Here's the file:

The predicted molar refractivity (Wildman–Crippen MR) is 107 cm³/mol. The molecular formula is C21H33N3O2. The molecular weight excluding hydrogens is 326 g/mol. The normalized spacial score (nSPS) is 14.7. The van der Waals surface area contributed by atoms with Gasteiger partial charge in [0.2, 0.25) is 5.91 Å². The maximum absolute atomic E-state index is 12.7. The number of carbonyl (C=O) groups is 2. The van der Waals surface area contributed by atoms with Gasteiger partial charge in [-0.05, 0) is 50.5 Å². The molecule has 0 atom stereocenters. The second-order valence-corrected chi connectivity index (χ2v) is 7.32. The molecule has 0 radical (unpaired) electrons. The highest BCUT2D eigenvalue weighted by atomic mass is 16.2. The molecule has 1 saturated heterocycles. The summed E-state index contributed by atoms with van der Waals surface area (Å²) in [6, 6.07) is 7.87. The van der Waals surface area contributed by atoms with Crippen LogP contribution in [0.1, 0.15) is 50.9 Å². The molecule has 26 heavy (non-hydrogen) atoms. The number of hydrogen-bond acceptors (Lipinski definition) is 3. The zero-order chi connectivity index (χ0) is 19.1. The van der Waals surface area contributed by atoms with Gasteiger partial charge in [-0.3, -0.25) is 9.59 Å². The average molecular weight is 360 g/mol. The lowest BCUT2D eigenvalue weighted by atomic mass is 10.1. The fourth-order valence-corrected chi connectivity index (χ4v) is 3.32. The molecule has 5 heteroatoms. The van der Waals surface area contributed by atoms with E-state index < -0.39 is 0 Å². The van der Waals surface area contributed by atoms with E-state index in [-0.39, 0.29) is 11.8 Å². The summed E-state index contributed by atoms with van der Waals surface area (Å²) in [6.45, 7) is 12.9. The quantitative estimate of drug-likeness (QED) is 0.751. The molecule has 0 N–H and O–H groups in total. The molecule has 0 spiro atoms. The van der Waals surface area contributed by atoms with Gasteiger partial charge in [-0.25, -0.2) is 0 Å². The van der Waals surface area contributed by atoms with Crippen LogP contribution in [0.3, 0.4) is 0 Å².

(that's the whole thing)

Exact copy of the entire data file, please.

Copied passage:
The predicted molar refractivity (Wildman–Crippen MR) is 107 cm³/mol. The molecular formula is C21H33N3O2. The molecular weight excluding hydrogens is 326 g/mol. The normalized spacial score (nSPS) is 14.7. The van der Waals surface area contributed by atoms with Gasteiger partial charge in [0.2, 0.25) is 5.91 Å². The maximum absolute atomic E-state index is 12.7. The number of carbonyl (C=O) groups is 2. The van der Waals surface area contributed by atoms with Gasteiger partial charge in [-0.05, 0) is 50.5 Å². The molecule has 0 atom stereocenters. The second-order valence-corrected chi connectivity index (χ2v) is 7.32. The molecule has 0 radical (unpaired) electrons. The highest BCUT2D eigenvalue weighted by atomic mass is 16.2. The molecule has 1 saturated heterocycles. The summed E-state index contributed by atoms with van der Waals surface area (Å²) in [6, 6.07) is 7.87. The van der Waals surface area contributed by atoms with Crippen LogP contribution in [0.1, 0.15) is 50.9 Å². The molecule has 26 heavy (non-hydrogen) atoms. The number of hydrogen-bond acceptors (Lipinski definition) is 3. The zero-order chi connectivity index (χ0) is 19.1. The van der Waals surface area contributed by atoms with Gasteiger partial charge in [-0.3, -0.25) is 9.59 Å². The average molecular weight is 360 g/mol. The lowest BCUT2D eigenvalue weighted by atomic mass is 10.1. The fourth-order valence-corrected chi connectivity index (χ4v) is 3.32. The molecule has 5 heteroatoms. The van der Waals surface area contributed by atoms with E-state index < -0.39 is 0 Å². The van der Waals surface area contributed by atoms with E-state index in [-0.39, 0.29) is 11.8 Å². The summed E-state index contributed by atoms with van der Waals surface area (Å²) in [6.45, 7) is 12.9. The quantitative estimate of drug-likeness (QED) is 0.751. The molecule has 0 N–H and O–H groups in total. The molecule has 0 spiro atoms. The van der Waals surface area contributed by atoms with Gasteiger partial charge in [-0.25, -0.2) is 0 Å². The van der Waals surface area contributed by atoms with Crippen LogP contribution in [0.3, 0.4) is 0 Å².